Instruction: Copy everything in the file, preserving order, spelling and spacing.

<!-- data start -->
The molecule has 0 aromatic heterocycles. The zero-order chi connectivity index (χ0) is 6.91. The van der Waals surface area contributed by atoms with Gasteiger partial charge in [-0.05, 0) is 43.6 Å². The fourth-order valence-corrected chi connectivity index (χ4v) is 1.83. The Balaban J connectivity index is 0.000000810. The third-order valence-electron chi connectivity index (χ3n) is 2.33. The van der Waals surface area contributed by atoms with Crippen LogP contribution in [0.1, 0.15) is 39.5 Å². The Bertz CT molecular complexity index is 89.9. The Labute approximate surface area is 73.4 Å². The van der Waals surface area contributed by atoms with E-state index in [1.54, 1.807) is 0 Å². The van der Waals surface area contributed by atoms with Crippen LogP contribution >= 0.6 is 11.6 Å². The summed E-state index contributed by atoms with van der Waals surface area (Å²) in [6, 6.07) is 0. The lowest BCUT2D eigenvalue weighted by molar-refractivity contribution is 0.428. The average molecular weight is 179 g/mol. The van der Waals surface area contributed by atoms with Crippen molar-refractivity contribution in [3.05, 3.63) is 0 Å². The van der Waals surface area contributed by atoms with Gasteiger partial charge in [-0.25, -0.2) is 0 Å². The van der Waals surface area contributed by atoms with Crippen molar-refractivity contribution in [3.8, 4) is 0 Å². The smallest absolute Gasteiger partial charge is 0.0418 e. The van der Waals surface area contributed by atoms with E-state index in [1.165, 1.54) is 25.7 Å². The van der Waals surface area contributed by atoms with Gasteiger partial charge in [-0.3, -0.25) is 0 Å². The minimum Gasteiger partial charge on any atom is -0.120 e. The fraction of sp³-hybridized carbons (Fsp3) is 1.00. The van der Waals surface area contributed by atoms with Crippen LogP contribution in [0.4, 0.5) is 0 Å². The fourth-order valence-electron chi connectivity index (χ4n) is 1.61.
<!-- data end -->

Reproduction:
The molecule has 0 aromatic heterocycles. The zero-order chi connectivity index (χ0) is 6.91. The van der Waals surface area contributed by atoms with Gasteiger partial charge in [-0.05, 0) is 43.6 Å². The fourth-order valence-corrected chi connectivity index (χ4v) is 1.83. The Balaban J connectivity index is 0.000000810. The third-order valence-electron chi connectivity index (χ3n) is 2.33. The van der Waals surface area contributed by atoms with Crippen LogP contribution in [0.1, 0.15) is 39.5 Å². The Bertz CT molecular complexity index is 89.9. The Labute approximate surface area is 73.4 Å². The van der Waals surface area contributed by atoms with E-state index in [1.54, 1.807) is 0 Å². The van der Waals surface area contributed by atoms with Crippen LogP contribution >= 0.6 is 11.6 Å². The summed E-state index contributed by atoms with van der Waals surface area (Å²) in [6, 6.07) is 0. The lowest BCUT2D eigenvalue weighted by molar-refractivity contribution is 0.428. The average molecular weight is 179 g/mol. The van der Waals surface area contributed by atoms with Crippen molar-refractivity contribution in [3.05, 3.63) is 0 Å². The van der Waals surface area contributed by atoms with Gasteiger partial charge in [-0.25, -0.2) is 0 Å². The van der Waals surface area contributed by atoms with Crippen molar-refractivity contribution in [3.8, 4) is 0 Å². The smallest absolute Gasteiger partial charge is 0.0418 e. The van der Waals surface area contributed by atoms with E-state index in [1.165, 1.54) is 25.7 Å². The van der Waals surface area contributed by atoms with Gasteiger partial charge in [-0.3, -0.25) is 0 Å². The minimum Gasteiger partial charge on any atom is -0.120 e. The fraction of sp³-hybridized carbons (Fsp3) is 1.00. The van der Waals surface area contributed by atoms with Crippen LogP contribution in [0.4, 0.5) is 0 Å². The fourth-order valence-electron chi connectivity index (χ4n) is 1.61.